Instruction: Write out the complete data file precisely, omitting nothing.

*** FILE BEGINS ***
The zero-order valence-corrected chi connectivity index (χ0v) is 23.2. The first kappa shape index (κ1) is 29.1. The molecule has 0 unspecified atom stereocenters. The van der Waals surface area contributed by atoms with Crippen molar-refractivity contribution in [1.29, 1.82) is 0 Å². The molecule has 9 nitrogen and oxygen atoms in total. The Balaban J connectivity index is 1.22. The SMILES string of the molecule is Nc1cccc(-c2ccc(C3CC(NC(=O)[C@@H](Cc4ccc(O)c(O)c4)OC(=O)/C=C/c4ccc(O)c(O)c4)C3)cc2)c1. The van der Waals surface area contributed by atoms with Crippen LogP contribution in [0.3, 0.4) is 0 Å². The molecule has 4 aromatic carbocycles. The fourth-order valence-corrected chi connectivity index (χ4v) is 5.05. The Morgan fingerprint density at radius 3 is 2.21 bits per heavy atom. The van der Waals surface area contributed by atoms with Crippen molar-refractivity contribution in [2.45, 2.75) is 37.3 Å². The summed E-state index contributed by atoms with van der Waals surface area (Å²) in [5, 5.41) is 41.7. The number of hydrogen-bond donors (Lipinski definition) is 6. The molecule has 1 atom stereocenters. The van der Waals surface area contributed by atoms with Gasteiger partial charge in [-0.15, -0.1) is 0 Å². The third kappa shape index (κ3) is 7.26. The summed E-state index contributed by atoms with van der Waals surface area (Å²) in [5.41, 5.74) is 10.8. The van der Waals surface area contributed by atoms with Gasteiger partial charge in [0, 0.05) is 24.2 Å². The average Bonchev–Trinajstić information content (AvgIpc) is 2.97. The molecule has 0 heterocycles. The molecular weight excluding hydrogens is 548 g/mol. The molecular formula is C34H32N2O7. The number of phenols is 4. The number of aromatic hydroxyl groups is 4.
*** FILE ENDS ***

The zero-order valence-corrected chi connectivity index (χ0v) is 23.2. The first kappa shape index (κ1) is 29.1. The molecule has 0 unspecified atom stereocenters. The van der Waals surface area contributed by atoms with Crippen molar-refractivity contribution in [1.29, 1.82) is 0 Å². The molecule has 9 nitrogen and oxygen atoms in total. The Balaban J connectivity index is 1.22. The SMILES string of the molecule is Nc1cccc(-c2ccc(C3CC(NC(=O)[C@@H](Cc4ccc(O)c(O)c4)OC(=O)/C=C/c4ccc(O)c(O)c4)C3)cc2)c1. The van der Waals surface area contributed by atoms with Crippen LogP contribution in [0.3, 0.4) is 0 Å². The molecule has 4 aromatic carbocycles. The fourth-order valence-corrected chi connectivity index (χ4v) is 5.05. The Morgan fingerprint density at radius 3 is 2.21 bits per heavy atom. The van der Waals surface area contributed by atoms with Crippen molar-refractivity contribution in [2.45, 2.75) is 37.3 Å². The summed E-state index contributed by atoms with van der Waals surface area (Å²) in [5, 5.41) is 41.7. The number of hydrogen-bond donors (Lipinski definition) is 6. The molecule has 1 atom stereocenters. The van der Waals surface area contributed by atoms with Gasteiger partial charge in [-0.15, -0.1) is 0 Å². The third kappa shape index (κ3) is 7.26. The summed E-state index contributed by atoms with van der Waals surface area (Å²) in [5.41, 5.74) is 10.8. The van der Waals surface area contributed by atoms with Gasteiger partial charge in [0, 0.05) is 24.2 Å². The average Bonchev–Trinajstić information content (AvgIpc) is 2.97. The molecule has 0 heterocycles. The molecular weight excluding hydrogens is 548 g/mol. The molecular formula is C34H32N2O7. The number of phenols is 4. The number of aromatic hydroxyl groups is 4.